Velasquez returned to the ring for AAA in 2021. However, his initial comeback was cut short after being charged with attempted murder relating to an incident in February 2022. Velasquez would ultimately be released on bail and allowed to compete for AAA once again in November last year as he awaits a trial date in 2024.

Abraham Washington (2012)

Abraham Washington had a short but controversial run with WWE as an on-screen figure. After signing with the company in 2009 and sporadically working in the developmental system of FCW, he hosted a talk show and becoming the show's general manager. Washington would arrive on the main roster for a brief period in ECW brand before moving back to developmental shortly after.

Washington would earn his most prominent position with WWE in 2012, starting a kayfabe talent agency known as All World Promotions. He would initially act as a manager for the tag team of Primo and Epico before turning on the pair to link up with Titus O'Neill and Darren Young — The Prime Time Players. On a July 2012 episode of "WWE Raw" that year, Abraham would make a tasteless joke ringside during a match when he said that "O'Neill is like Kobe Bryant at a hotel in Colorado — he's unstoppable". Moments after the incident, WWE commentator Michael Cole would apologize on-air; Washington took to his own social media in an attempt to diffuse the situation.

Unfortunately, his time with the company would end just 11 days after the poor attempt at humor. Washington claimed he had "no malicious intent" despite the clear reference to the late NBA legend's 2003 sexual assault charges. After moving on from WWE, Washington has worked on the independent scene in North America.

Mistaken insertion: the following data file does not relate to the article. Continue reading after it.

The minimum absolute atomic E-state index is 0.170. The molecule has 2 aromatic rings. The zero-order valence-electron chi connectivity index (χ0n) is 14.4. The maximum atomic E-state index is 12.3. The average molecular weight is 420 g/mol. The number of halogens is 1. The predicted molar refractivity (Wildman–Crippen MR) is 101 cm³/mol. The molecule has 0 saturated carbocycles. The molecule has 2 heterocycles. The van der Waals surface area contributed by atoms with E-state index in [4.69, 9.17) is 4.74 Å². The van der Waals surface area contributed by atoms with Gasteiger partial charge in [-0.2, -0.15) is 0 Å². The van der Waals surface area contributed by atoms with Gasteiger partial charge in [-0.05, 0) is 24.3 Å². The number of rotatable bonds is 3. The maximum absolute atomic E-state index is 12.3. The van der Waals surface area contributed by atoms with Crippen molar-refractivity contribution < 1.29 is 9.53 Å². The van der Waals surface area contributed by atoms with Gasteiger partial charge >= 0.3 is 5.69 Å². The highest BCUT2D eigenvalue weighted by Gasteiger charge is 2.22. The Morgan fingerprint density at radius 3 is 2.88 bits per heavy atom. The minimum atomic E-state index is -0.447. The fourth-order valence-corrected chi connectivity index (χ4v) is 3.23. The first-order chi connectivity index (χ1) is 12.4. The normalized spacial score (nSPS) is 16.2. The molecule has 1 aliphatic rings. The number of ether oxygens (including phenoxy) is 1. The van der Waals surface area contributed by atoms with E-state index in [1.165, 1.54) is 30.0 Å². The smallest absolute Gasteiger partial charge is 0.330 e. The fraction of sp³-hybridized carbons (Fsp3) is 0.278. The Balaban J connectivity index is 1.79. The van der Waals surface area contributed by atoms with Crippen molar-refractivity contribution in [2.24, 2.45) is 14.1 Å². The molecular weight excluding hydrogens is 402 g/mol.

Chavo Guerrero (2013)

Chavo Guerrero's time with TNA came to an abrupt end in 2013 after a messy on-screen and backstage scenario. The third-generation wrestler was already an established name by the time he began appearing in the Impact Zone, having worked with both WCW and WWE for close to two decades in a variety of roles. Chavo — the nephew of the late Eddie Guerrero — would sign with TNA in 2012, feuding with a number of the promotion's top stars and gaining tag team gold with Shawn Hernandez.

After the pair split up and began feuding on-screen, Guerrero would collect one of the four briefcases in a Feast or Fired bout. However, in the aftermath of the contest, it was revealed Guerrero captured the briefcase containing a pink slip and the company was hoping to legitimately fire him. Guerrero would bring a lawyer into the equation to void the potential real-life axing but would end up quitting due to feeling disrespected by the situation. 

Following his departure from TNA, Guerrero would go on to work with Lucha Underground for five years before a short stint with AEW as the manager of Andrade El Idolo. 

Teddy Hart (2003)

A member of the legendary Hart Family and the grandchild of Stu Hart, Teddy Hart was signed to WWE in the late '90s on a developmental contract — the youngest to ever receive a deal at the time. But he was let go before ever appearing on television due to attitude problems.